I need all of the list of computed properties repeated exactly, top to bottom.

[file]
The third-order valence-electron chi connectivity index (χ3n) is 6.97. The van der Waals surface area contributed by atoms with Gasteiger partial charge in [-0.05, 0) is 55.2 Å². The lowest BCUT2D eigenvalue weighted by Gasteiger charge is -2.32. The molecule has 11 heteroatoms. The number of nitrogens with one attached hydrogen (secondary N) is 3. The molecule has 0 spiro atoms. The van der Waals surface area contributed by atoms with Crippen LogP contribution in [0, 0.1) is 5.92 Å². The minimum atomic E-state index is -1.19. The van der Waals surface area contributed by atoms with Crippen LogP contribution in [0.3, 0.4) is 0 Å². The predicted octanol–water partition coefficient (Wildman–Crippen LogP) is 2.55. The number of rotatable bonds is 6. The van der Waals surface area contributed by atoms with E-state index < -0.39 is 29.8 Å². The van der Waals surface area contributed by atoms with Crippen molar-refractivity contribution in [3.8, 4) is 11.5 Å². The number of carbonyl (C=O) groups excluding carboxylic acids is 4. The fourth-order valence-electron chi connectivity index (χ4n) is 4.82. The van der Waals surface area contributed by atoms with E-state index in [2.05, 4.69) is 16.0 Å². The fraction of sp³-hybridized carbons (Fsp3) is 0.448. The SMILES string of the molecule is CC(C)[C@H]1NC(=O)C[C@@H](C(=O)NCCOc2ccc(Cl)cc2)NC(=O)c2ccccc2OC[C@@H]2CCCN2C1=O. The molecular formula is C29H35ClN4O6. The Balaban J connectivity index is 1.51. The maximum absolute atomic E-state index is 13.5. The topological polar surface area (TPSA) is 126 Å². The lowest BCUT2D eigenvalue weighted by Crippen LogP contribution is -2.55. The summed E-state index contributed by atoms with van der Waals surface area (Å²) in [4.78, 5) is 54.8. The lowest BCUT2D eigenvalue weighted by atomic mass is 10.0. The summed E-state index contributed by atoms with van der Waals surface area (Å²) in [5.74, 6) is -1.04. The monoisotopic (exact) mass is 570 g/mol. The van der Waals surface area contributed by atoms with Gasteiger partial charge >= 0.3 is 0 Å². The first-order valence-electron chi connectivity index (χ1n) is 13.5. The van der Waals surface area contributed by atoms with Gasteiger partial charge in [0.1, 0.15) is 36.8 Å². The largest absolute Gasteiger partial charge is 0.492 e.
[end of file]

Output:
The third-order valence-electron chi connectivity index (χ3n) is 6.97. The van der Waals surface area contributed by atoms with Gasteiger partial charge in [-0.05, 0) is 55.2 Å². The lowest BCUT2D eigenvalue weighted by Gasteiger charge is -2.32. The molecule has 11 heteroatoms. The number of nitrogens with one attached hydrogen (secondary N) is 3. The molecule has 0 spiro atoms. The van der Waals surface area contributed by atoms with Crippen LogP contribution in [0, 0.1) is 5.92 Å². The minimum atomic E-state index is -1.19. The van der Waals surface area contributed by atoms with Crippen LogP contribution in [0.3, 0.4) is 0 Å². The predicted octanol–water partition coefficient (Wildman–Crippen LogP) is 2.55. The number of rotatable bonds is 6. The van der Waals surface area contributed by atoms with E-state index < -0.39 is 29.8 Å². The van der Waals surface area contributed by atoms with Crippen molar-refractivity contribution in [3.8, 4) is 11.5 Å². The number of carbonyl (C=O) groups excluding carboxylic acids is 4. The fourth-order valence-electron chi connectivity index (χ4n) is 4.82. The van der Waals surface area contributed by atoms with E-state index in [2.05, 4.69) is 16.0 Å². The fraction of sp³-hybridized carbons (Fsp3) is 0.448. The SMILES string of the molecule is CC(C)[C@H]1NC(=O)C[C@@H](C(=O)NCCOc2ccc(Cl)cc2)NC(=O)c2ccccc2OC[C@@H]2CCCN2C1=O. The molecular formula is C29H35ClN4O6. The Balaban J connectivity index is 1.51. The maximum absolute atomic E-state index is 13.5. The topological polar surface area (TPSA) is 126 Å². The lowest BCUT2D eigenvalue weighted by Crippen LogP contribution is -2.55. The summed E-state index contributed by atoms with van der Waals surface area (Å²) in [4.78, 5) is 54.8. The lowest BCUT2D eigenvalue weighted by atomic mass is 10.0. The summed E-state index contributed by atoms with van der Waals surface area (Å²) in [5.74, 6) is -1.04. The monoisotopic (exact) mass is 570 g/mol. The van der Waals surface area contributed by atoms with Gasteiger partial charge >= 0.3 is 0 Å². The first-order valence-electron chi connectivity index (χ1n) is 13.5. The van der Waals surface area contributed by atoms with Gasteiger partial charge in [0.1, 0.15) is 36.8 Å². The largest absolute Gasteiger partial charge is 0.492 e.